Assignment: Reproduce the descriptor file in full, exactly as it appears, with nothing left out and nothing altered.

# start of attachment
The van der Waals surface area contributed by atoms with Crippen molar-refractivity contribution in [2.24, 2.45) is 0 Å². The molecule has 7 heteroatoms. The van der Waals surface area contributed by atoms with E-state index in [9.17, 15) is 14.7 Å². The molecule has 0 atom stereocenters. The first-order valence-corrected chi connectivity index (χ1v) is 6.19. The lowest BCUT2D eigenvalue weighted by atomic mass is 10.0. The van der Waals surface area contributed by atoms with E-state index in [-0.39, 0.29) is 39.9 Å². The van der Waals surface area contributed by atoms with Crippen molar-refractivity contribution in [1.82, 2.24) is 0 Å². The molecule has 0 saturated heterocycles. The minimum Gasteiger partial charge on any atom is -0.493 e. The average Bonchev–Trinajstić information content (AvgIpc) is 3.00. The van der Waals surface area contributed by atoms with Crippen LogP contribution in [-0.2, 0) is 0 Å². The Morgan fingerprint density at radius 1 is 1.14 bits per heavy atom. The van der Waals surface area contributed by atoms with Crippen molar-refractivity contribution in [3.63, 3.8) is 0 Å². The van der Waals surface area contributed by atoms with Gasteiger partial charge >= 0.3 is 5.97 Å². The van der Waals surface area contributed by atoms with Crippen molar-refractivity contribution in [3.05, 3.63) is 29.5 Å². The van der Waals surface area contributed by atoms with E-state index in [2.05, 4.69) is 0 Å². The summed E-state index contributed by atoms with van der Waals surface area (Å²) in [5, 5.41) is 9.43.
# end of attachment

The van der Waals surface area contributed by atoms with Crippen molar-refractivity contribution in [2.24, 2.45) is 0 Å². The molecule has 7 heteroatoms. The van der Waals surface area contributed by atoms with E-state index in [9.17, 15) is 14.7 Å². The molecule has 0 atom stereocenters. The first-order valence-corrected chi connectivity index (χ1v) is 6.19. The lowest BCUT2D eigenvalue weighted by atomic mass is 10.0. The van der Waals surface area contributed by atoms with E-state index in [-0.39, 0.29) is 39.9 Å². The van der Waals surface area contributed by atoms with Crippen molar-refractivity contribution in [1.82, 2.24) is 0 Å². The molecule has 0 saturated heterocycles. The minimum Gasteiger partial charge on any atom is -0.493 e. The average Bonchev–Trinajstić information content (AvgIpc) is 3.00. The van der Waals surface area contributed by atoms with Crippen LogP contribution in [-0.2, 0) is 0 Å². The Morgan fingerprint density at radius 1 is 1.14 bits per heavy atom. The van der Waals surface area contributed by atoms with Crippen molar-refractivity contribution in [3.63, 3.8) is 0 Å². The van der Waals surface area contributed by atoms with Gasteiger partial charge >= 0.3 is 5.97 Å². The van der Waals surface area contributed by atoms with Crippen molar-refractivity contribution in [3.05, 3.63) is 29.5 Å². The van der Waals surface area contributed by atoms with E-state index in [2.05, 4.69) is 0 Å². The summed E-state index contributed by atoms with van der Waals surface area (Å²) in [5, 5.41) is 9.43.